There's a good reason we named Sprint's HTC Mogul one of the best iPhone alternatives. Sure, the phone packs stereo Bluetooth and Wi-Fi connectivity, but it can also get in the ring with the iPhone when it comes to music. With recently-added support for the Sprint Music Store, the Mogul can download 99-cent songs over the air--something the iPhone can't do.
Moguls shipped after July 16th will have software preloaded with Music Store access; however, we had a pre-July 16th unit. Getting the music store software on the Mogul required a lengthy software update; the whole process took close to 20 minutes. After completing the inconvenient process we selected the magenta music-note icon on the main menu to start the Java Sprint Music Store application.
You get the same plain-text layout that you do with other Sprint Power Vision phones. Two tabs appear on the main screen--a Store tab for downloading or previewing songs and a Player tab for accessing the songs you've downloaded. We were able to swiftly toggle between these two tabs. Since we aren't big fans of the tracks on the top song lists which appear on the main screen, we immediately went to the bottom left-hand corner's Search button to look for tracks from a rarer artist. We love being able to search for artists using the Mogul's slide-down keyboard.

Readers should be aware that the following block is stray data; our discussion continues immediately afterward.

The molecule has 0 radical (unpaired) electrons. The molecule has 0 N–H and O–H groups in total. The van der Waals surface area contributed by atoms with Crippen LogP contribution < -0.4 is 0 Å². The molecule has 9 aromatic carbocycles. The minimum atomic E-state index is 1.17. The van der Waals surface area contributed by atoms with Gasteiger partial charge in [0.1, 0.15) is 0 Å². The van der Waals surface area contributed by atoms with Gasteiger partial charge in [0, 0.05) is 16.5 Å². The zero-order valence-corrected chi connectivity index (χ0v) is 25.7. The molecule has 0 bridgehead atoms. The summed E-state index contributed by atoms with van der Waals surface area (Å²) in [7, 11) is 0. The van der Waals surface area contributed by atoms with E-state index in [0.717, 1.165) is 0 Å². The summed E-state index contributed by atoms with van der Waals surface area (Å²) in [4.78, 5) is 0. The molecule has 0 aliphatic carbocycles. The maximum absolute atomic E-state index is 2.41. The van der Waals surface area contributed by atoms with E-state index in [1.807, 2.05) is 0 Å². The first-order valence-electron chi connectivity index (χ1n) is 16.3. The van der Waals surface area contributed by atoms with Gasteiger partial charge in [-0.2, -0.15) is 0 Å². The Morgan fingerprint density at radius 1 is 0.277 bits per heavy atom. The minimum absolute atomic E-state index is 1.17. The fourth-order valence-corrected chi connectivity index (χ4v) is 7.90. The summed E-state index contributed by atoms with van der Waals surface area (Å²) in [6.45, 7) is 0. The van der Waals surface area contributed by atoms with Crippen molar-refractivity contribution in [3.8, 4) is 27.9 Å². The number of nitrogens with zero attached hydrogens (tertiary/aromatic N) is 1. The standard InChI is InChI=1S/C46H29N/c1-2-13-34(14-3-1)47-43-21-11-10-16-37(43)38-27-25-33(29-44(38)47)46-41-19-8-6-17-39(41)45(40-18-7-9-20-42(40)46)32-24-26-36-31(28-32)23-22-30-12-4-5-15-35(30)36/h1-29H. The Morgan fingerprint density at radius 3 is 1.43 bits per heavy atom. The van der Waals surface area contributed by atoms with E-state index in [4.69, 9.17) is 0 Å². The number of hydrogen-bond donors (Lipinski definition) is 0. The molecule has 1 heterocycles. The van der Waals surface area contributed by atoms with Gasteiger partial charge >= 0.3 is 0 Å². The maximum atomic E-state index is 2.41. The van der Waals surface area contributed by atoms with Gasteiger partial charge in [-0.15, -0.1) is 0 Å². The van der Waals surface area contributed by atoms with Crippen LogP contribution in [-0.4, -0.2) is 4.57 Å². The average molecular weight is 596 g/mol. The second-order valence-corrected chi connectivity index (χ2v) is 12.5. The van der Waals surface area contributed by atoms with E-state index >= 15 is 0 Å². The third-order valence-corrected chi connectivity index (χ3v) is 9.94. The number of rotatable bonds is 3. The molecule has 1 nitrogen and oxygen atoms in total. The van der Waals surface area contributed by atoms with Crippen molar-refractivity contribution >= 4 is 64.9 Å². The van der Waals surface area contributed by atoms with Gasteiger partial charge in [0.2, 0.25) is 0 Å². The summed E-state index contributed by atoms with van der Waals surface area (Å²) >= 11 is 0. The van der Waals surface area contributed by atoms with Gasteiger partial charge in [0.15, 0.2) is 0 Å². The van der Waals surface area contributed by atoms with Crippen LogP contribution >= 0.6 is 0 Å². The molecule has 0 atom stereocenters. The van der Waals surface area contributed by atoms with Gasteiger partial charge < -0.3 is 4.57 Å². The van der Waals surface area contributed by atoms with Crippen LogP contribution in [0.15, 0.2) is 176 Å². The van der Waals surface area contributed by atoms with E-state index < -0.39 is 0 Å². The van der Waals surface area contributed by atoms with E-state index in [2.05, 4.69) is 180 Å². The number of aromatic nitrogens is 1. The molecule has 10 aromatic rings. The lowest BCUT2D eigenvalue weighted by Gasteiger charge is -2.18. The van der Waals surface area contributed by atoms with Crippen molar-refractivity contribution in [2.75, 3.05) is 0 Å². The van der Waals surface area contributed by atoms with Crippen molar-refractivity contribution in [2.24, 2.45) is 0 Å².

The five-second search returned a list of songs from Mika's new album. After listening to some preview tracks from the album, we selected a track to buy for the 99-cent list price. In a record 11 seconds, Mika's "Happy Ending" downloaded to our device, and a menu presented us with the options to "listen to this track now" or "add it to a playlist." We also liked that the album art appeared right next to the song information.
Talk and music integration on the phone was seamless. When we received a call while listening to music, the phone paused the track and allowed us to pick up the call. When the call ended, playback started right from where we left off.
Though the Mogul's speakers are plenty loud for personal listening and the included wired earbuds worked fine, we were more interested to see how well this service worked using stereo Bluetooth headphones. We paired the phone with the iLuv 199 and the Plantronics Pulsar 260. Although we could adjust the volume using these headsets' built-in controls, we couldn't pause or change tracks, as you can with other stereo Bluetooth phones.
It gets worse. You can only access your songs while the phone is on and tapped into to an EV-DO data connection. That means you can't listen to tracks in Airplane mode, so your music collection virtually disappears when you can't have the Mogul's cellular radio on. The multitasking experience is virtually nonexistent; while listening to music on the Mogul you can only shop for more tunes. You can't do other tasks such as send and receive text messages (which the $99 LG Muziq can do) or surf the Web or check your calender, which is a major bummer given that this is a smart phone.
Although the Mogul one-ups the iPhone by offering instant on-the-spot access to songs, the software's half-baked stereo Bluetooth support, EV-DO-only playback, and weak multitasking spoil the fun.
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